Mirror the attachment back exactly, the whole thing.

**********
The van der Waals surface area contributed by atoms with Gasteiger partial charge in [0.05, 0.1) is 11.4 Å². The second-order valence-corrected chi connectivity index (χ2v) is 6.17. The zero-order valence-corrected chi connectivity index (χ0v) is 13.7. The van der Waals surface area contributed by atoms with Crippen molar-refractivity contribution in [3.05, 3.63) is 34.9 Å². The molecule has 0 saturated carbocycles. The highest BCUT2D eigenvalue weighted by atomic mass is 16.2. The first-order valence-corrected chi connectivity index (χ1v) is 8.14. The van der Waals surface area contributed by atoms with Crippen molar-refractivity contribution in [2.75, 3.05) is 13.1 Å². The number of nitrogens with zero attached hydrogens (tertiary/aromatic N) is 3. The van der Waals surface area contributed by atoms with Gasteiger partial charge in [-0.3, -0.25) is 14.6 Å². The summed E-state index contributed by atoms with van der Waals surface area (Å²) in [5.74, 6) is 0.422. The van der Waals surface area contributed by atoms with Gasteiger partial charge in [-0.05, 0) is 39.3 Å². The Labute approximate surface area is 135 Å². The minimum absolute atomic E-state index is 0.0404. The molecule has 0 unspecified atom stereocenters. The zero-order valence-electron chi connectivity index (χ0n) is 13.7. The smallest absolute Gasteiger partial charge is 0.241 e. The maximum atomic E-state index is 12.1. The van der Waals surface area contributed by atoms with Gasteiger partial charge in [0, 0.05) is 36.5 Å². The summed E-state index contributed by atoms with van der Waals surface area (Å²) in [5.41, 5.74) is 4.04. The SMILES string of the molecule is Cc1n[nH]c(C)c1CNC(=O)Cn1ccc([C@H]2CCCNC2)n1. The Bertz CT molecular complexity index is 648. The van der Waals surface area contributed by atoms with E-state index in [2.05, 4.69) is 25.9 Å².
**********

The van der Waals surface area contributed by atoms with Gasteiger partial charge in [0.05, 0.1) is 11.4 Å². The second-order valence-corrected chi connectivity index (χ2v) is 6.17. The zero-order valence-corrected chi connectivity index (χ0v) is 13.7. The van der Waals surface area contributed by atoms with Crippen molar-refractivity contribution in [3.05, 3.63) is 34.9 Å². The molecule has 0 saturated carbocycles. The highest BCUT2D eigenvalue weighted by atomic mass is 16.2. The first-order valence-corrected chi connectivity index (χ1v) is 8.14. The van der Waals surface area contributed by atoms with Crippen molar-refractivity contribution in [2.75, 3.05) is 13.1 Å². The number of nitrogens with zero attached hydrogens (tertiary/aromatic N) is 3. The van der Waals surface area contributed by atoms with Gasteiger partial charge in [-0.3, -0.25) is 14.6 Å². The summed E-state index contributed by atoms with van der Waals surface area (Å²) in [5.74, 6) is 0.422. The van der Waals surface area contributed by atoms with Gasteiger partial charge in [-0.05, 0) is 39.3 Å². The Labute approximate surface area is 135 Å². The minimum absolute atomic E-state index is 0.0404. The molecule has 0 unspecified atom stereocenters. The zero-order valence-electron chi connectivity index (χ0n) is 13.7. The smallest absolute Gasteiger partial charge is 0.241 e. The maximum atomic E-state index is 12.1. The van der Waals surface area contributed by atoms with Gasteiger partial charge in [0, 0.05) is 36.5 Å². The summed E-state index contributed by atoms with van der Waals surface area (Å²) in [5.41, 5.74) is 4.04. The SMILES string of the molecule is Cc1n[nH]c(C)c1CNC(=O)Cn1ccc([C@H]2CCCNC2)n1. The Bertz CT molecular complexity index is 648. The van der Waals surface area contributed by atoms with E-state index in [2.05, 4.69) is 25.9 Å².